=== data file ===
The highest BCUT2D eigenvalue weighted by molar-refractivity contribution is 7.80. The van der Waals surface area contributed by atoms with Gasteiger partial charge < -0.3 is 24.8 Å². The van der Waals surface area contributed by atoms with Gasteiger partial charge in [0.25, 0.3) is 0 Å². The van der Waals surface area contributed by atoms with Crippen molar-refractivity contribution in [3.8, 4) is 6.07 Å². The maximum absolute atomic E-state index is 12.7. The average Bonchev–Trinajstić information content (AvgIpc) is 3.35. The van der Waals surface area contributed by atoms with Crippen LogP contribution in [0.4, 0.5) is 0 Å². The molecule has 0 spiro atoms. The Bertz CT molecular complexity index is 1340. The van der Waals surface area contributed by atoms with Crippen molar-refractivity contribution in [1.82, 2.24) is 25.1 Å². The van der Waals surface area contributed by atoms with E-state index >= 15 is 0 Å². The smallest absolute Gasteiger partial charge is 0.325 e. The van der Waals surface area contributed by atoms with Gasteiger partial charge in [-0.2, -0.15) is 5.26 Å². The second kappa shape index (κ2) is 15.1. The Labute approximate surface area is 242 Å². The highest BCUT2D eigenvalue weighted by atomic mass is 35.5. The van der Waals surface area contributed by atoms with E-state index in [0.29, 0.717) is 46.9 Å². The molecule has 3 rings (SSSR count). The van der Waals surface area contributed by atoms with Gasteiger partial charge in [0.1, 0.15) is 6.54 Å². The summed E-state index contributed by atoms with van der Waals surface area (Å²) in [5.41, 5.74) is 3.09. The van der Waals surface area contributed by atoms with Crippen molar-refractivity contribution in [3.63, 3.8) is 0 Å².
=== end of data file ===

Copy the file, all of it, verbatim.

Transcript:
The highest BCUT2D eigenvalue weighted by molar-refractivity contribution is 7.80. The van der Waals surface area contributed by atoms with Gasteiger partial charge < -0.3 is 24.8 Å². The van der Waals surface area contributed by atoms with Gasteiger partial charge in [0.25, 0.3) is 0 Å². The van der Waals surface area contributed by atoms with Crippen molar-refractivity contribution in [3.8, 4) is 6.07 Å². The maximum absolute atomic E-state index is 12.7. The average Bonchev–Trinajstić information content (AvgIpc) is 3.35. The van der Waals surface area contributed by atoms with Crippen LogP contribution in [0.4, 0.5) is 0 Å². The molecule has 0 spiro atoms. The Bertz CT molecular complexity index is 1340. The van der Waals surface area contributed by atoms with Crippen molar-refractivity contribution in [1.82, 2.24) is 25.1 Å². The van der Waals surface area contributed by atoms with E-state index >= 15 is 0 Å². The smallest absolute Gasteiger partial charge is 0.325 e. The van der Waals surface area contributed by atoms with Gasteiger partial charge in [-0.2, -0.15) is 5.26 Å². The second kappa shape index (κ2) is 15.1. The Labute approximate surface area is 242 Å². The highest BCUT2D eigenvalue weighted by atomic mass is 35.5. The van der Waals surface area contributed by atoms with E-state index in [0.29, 0.717) is 46.9 Å². The molecule has 3 rings (SSSR count). The van der Waals surface area contributed by atoms with Gasteiger partial charge in [0.1, 0.15) is 6.54 Å². The summed E-state index contributed by atoms with van der Waals surface area (Å²) in [5.41, 5.74) is 3.09. The van der Waals surface area contributed by atoms with Crippen molar-refractivity contribution in [3.63, 3.8) is 0 Å².